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Octopus

Joined
Mar 7, 2009
Messages
540
Here's a fine little octopus from the Lebanese Cretaceous, roughly 5 cm across (armspan). Mouth, ink sack and other internal features are visible, but I can't make out stylets or gladius yet. I'll make some close-up images later.
 

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DWhatley

Kraken
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How would you determine and octopus fossile from a squid fossil since we have some today that are iffy?
 

CaptFish

Colossal Squid
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That is SOOOO cool, I have never seen one of those before....Finally a fossil that I can tell what I'm looking at!
 

Terri

Sepia elegans
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Dec 20, 2009
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961
Wow! Am I correct in saying that there are very, very few of these fossils found to date...maybe a dozen or so?
 
Joined
Mar 7, 2009
Messages
540
D, each of the other coleoids in this fauna has a distinctive elongate gladius (e.g. Glyphiteuthis, Rachiteuthis, Boreopeltis, Dorateuthis). The octopods have either a pair of vestigial gladius plates (Keuppia, Palaeoctopus) or a pair of tiny stylets (Styletoctopus). Then there's the shape!

Kevin, in the lower image I've drawn over the photo in powerpoint and set the transparency of the shape to 90%. This is how I made these drawings too.

Capt. and Sk, I also find it very easy to imagine this one alive!

Terri, true, not many of these have been found.

I've just taken a few close-ups (attached). The soft parts show beautifully in UV light, but I haven't worked out how to make a good photo of this yet.
 

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DWhatley

Kraken
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Do you or Kevin take a portable UV when you go hunting (especially Kevin since he camps)? I am assuming the soft body parts "glow" like white using the ultra violet and would think Terri might find something interesting on a night hunt with one.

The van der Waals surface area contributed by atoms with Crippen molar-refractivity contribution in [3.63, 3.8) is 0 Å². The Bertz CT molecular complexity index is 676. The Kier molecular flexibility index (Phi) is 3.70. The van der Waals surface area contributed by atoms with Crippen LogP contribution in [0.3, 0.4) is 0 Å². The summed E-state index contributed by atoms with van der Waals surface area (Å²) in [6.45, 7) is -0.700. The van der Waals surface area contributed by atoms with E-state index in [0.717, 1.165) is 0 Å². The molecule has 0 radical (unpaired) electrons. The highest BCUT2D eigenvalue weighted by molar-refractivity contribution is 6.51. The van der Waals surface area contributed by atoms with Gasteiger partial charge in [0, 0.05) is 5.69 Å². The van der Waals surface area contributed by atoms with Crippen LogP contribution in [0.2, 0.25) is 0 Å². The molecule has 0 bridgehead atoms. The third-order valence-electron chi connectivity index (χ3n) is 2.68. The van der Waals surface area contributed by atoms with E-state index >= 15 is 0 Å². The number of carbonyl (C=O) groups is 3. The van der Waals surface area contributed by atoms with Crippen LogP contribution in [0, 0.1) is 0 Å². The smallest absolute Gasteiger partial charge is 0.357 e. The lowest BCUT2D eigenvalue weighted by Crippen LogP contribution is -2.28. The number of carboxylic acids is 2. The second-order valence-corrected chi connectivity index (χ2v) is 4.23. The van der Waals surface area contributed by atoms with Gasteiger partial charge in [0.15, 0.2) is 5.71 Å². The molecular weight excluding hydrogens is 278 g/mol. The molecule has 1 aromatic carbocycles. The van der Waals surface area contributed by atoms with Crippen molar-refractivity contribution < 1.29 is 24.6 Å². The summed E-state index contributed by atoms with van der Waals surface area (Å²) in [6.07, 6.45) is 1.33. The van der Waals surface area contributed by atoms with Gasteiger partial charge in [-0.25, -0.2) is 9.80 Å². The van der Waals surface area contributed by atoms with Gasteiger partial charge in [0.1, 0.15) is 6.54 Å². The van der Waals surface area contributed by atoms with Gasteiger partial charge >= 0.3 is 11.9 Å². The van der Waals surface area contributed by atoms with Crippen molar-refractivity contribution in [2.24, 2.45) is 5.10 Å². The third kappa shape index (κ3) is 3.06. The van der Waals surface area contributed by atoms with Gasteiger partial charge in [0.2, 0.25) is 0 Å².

The shape is what made me wonder (not the arms, they certainly look cephy but oddly uniform, unlike the ones we normally see in the wild that are almost always missing parts). The beak seems to be very wrongly placed for an octopusor am I looking at it incorrectly yet again by assuming the indentation is the beak area.
 

Architeuthoceras

Architeuthis
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dwhatley;165750 said:
Do you or Kevin take a portable UV when you go hunting (especially Kevin since he camps)? I am assuming the soft body parts "glow" like white using the ultra violet and would think Terri might find something interesting on a night hunt with one.

No, I don't take a UV light with me. Most of the fossils out here are replaced with calcite and most of the matrix is limestone or shale, limestone is mostly calcite and shale has a lot of calcite in it (calcite makes up about 4% of the total weight of the earth), so they would all show up the same color. At home I have seen very few of my fossils show up a bright and/or different color under UV light (unlike all the old '60s posters on my walls :sly:).
 

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